1. The Beheading of St John the Baptist.
Herod Antipas, son of the Herod who slew the young children in Bethlehem at the time of the birth of the Lord Jesus, was ruler of Galilee when John the Baptist was preaching. This Herod was married to the daughter of Aretas, an Arabian prince. But Herod, an evil branch of evil stock, put away his lawful wife and took Herodias, his brother Philip's wife, to live with him while Philip was still alive. John the Baptist stood up against this lawlessness and strongly denounced Herod, at which Herod threw him into prison. At the time of some feast at his court in Sebastia in Galilee, Salome, the daughter of Herodias and Philip, danced for the guests. Herod, in his cups and carried away by her dancing, promised her whatever she asked, even to the half of his kingdom. Instructed by her mother, she asked for the head of John the Baptist. Herod commanded that John be beheaded in the prison and his head brought on a platter. John's disciples took the body of their teacher by night and buried it, but Herod tore out John's tongue with a needle and then buried his head in an unclean place. What later happened to John's head is recorded and can be read under February 24th.
God's punishment was quickly visited upon this group of evildoers. Prince Aretas, to avenge his daughter's honour, attacked Herod with his army and brought him to his knees. The defeated Herod was condemned by the Roman Caesar, Caligula, to exile first in Gaul and then in Spain. As exiles, Herod and Herodias lived in need and debasement until the earth opened and swallowed them up. Salome, Herodias's daughter, came to a bad end in the river Sikaris (Sula).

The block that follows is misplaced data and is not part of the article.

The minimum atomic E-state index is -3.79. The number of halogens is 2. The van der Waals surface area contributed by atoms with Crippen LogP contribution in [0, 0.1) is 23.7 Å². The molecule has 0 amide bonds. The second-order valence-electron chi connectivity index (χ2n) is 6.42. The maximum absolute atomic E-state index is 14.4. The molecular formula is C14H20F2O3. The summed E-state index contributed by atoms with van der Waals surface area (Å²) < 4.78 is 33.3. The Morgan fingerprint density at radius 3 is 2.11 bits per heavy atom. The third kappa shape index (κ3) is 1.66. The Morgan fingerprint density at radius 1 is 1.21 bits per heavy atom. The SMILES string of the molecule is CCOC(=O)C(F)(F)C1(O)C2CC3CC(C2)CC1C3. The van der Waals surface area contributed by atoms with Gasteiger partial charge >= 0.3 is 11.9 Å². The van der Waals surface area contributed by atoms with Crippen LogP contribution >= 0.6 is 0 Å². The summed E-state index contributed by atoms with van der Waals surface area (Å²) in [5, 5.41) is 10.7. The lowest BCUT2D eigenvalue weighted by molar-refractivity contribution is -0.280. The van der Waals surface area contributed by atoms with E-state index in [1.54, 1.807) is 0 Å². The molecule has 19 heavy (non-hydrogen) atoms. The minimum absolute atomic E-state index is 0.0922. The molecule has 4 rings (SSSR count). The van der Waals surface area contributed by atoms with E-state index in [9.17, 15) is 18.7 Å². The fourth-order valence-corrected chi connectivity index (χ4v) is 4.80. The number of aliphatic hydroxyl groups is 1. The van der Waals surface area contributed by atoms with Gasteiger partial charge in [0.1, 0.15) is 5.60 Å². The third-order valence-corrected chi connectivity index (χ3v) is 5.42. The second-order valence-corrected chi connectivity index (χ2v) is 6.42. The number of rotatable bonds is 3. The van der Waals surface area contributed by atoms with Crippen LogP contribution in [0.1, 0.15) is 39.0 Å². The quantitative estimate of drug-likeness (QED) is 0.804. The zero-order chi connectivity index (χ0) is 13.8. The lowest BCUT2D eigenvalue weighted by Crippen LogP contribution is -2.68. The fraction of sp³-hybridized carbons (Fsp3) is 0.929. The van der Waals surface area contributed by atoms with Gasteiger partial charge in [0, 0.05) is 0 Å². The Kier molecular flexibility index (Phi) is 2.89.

The death of John took place before the Passover, but its commemoration on August 29th was instituted because it was on this day that a church, that had been built over his grave in Sebastia by the Emperor Constantine and the Empress Helena, was consecrated. In this church were also placed the relics of John's disciples, Eliseus and Audius.
2. Our Holy Mother Theodora of Salonica.
A wealthy and devout woman, she lived on the island of Aegina, but, when the Arabs over-Tan the island, she moved to Salonica. There, she gave her only daughter to a monastery, where she received the monastic name Theopista. Her husband Theodorinus died very soon, and then Theodora became a nun. She was a great ascetic. She often heard angelic singing, and would say to her sisters: 'Don't you hear how wonderfully the angels are singing in heavenly light?' She entered into rest in 879, and a healing myrrh flowed from her body, which gave healing to many.
3. The Holy Martyr Vasilissa.
She suffered for Christ in Srem.
4. The Holy Martyr Anastasius.
A young man from Radoviste in the diocese of Strumica, he learned a trade in Salonica. The Turks tried to force him to become one of them, but he refused firmly. For this he was tortured and finally hanged, on August 29th, 1794.